They’ve beefed up the security in response to customer requirements, including encrypted HTTPS traffic, and even providing a secure VPN connection between their environment and your enterprise, if you need a highly secure environment.

Also interesting is some new packaging and pricing with their cloud starter edition, which combines cloud and on-premise deployments; I see this as a good fit for organizations that need to have their production system on premise due to security concerns, but want to use the cloud for development and testing in order to reduce costs and speed the time to get started. Appian Tempo iPad appIt uses a month-to-month subscription model, although I’m not sure if that includes the on-premise licenses as well, and the ability to quickly set up environments in the cloud with instant on and off control in order to control costs. For some time now, they’ve allowed a process application created in the cloud to be exported and moved over to an on-premise server (or vice versa), allowing developers and testers to use the cloud, then quickly deploy within the enterprise.

He spent some amount of time doing a live iPad demo of Tempo, showing how you can not only consume information, but spawn new activities and interact with events from a variety of systems, including Appian BPM, Salesforce.com and Twitter. As we heard from Matt Calkins earlier today, the Appian app can now be branded by any partner or customer; Malcolm gave us a bit more detail such as how they handle all the admin around things such as submitting it to the Apple app store. He also demoed some of the features that take advantage of the platform, such as use of embedded cameras to take a photo as an attachment.

Matt Calkins Keynote at Appian World

Matt Calkins, CEO of Appian, provided us with some vision around how BPM is changing, and how Appian is delivering on that. They’ve experienced significant growth in sales in the past year, and more than 40% of their business is on their cloud platform.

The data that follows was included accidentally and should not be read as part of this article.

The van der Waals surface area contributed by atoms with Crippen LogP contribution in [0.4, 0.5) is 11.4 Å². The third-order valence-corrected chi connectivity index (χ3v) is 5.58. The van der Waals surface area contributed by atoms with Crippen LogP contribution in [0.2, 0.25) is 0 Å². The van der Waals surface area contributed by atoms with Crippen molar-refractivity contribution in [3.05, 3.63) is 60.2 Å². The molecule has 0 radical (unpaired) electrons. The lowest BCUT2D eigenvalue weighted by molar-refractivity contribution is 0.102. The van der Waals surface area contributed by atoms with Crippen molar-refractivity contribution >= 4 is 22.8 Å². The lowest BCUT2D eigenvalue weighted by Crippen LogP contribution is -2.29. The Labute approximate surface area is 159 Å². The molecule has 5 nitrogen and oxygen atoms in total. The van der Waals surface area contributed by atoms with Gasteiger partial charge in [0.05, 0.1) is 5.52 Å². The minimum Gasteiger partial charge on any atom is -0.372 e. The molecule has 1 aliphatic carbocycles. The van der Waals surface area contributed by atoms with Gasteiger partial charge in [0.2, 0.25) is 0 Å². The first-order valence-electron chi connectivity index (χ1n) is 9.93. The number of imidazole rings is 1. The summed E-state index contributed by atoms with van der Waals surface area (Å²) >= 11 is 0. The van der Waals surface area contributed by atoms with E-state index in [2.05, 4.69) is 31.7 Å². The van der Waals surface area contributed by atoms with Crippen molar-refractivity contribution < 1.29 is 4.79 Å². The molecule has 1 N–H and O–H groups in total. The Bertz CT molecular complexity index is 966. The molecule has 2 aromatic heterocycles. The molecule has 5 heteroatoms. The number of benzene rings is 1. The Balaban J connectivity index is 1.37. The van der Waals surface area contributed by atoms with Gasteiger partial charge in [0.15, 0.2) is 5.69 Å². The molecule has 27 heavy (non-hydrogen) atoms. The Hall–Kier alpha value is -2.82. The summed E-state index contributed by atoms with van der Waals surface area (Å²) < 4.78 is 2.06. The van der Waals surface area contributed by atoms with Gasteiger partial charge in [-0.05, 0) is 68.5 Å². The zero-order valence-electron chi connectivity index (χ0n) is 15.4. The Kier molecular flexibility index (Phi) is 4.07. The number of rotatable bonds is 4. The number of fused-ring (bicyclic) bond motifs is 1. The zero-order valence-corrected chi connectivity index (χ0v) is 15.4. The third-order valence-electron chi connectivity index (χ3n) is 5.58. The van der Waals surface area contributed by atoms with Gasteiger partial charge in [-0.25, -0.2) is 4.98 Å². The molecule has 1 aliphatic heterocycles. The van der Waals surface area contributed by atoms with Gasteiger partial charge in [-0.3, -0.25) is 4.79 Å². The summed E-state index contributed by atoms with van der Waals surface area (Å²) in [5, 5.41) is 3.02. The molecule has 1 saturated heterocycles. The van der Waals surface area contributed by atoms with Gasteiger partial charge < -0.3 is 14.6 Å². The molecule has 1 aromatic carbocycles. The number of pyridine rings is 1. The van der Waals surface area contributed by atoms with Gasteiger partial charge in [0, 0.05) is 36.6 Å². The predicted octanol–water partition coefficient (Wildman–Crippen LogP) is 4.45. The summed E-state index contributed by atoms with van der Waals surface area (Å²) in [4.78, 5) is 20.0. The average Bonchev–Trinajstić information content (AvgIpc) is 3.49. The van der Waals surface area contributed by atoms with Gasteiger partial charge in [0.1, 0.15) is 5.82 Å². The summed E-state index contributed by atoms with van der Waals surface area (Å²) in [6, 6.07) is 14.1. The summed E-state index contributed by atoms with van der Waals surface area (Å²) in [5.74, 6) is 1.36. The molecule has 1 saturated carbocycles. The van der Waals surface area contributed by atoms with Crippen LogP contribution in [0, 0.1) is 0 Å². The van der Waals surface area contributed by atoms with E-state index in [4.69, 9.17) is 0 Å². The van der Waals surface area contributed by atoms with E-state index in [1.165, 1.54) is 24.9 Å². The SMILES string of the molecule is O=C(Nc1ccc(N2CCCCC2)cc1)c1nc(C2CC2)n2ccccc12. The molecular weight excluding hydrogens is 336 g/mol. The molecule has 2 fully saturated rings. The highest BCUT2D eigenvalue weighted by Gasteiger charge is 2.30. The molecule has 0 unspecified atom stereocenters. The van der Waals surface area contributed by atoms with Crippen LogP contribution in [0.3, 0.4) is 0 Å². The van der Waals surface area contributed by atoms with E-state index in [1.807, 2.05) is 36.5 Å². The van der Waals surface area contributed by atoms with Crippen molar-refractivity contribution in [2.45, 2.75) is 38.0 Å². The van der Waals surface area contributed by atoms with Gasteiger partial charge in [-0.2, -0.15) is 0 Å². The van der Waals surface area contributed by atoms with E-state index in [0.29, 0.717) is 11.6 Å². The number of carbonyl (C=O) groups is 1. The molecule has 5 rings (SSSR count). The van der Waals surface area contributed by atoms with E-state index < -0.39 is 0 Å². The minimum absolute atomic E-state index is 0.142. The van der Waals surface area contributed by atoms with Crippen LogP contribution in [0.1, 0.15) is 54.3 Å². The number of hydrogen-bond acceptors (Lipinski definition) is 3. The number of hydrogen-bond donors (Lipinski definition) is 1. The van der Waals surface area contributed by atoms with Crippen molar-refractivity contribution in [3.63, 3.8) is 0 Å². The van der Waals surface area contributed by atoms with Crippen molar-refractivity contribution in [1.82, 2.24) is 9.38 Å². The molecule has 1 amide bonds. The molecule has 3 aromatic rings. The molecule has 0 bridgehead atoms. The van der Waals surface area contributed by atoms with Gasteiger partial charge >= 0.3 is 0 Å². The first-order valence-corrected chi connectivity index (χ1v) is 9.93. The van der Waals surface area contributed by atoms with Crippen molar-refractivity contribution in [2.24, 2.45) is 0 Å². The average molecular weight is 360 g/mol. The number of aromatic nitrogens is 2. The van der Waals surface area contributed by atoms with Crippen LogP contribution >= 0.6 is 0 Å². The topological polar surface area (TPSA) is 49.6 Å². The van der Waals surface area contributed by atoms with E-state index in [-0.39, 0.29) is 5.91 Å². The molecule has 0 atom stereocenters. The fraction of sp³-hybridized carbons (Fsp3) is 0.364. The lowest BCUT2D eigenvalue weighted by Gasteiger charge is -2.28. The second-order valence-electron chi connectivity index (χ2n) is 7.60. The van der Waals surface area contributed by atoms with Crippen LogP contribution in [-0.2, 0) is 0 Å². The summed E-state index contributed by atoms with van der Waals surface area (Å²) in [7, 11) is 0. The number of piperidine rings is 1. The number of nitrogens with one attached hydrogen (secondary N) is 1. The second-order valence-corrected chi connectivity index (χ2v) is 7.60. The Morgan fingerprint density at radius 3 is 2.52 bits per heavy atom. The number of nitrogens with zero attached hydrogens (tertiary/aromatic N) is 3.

Their big news, of course, is Tempo: their process event streaming interface that integrates closely with their BPM platform as an alternative interface, and also allows inclusion of events from a variety of sources such as Salesforce.com or pretty much anything with an RSS feed. There are two significant things going on here: one is the ease of use of the interface, and the other is the enablement of mobile. This fundamentally changes how work can get done; I spoke with an Appian customer last night (who will be presenting later today on a panel) about how they will be using Tempo to enable fuel tank inspection operators to update a Tempo-based compliance checklist on their mobile device instead of using paper clipboards, then having to spend additional time back at an office filling out a spreadsheet and emailing it to someone. As we know, in regulated industries, it’s not enough to be compliant, you have to be seen to be compliant; providing this sort of immediate update of compliance data helps with the latter at the same time as you’re doing the former.

In their latest release happening now, you can brand your own application based on Tempo, so that the iPhone app uses your logo and title bar rather than being branded as Appian.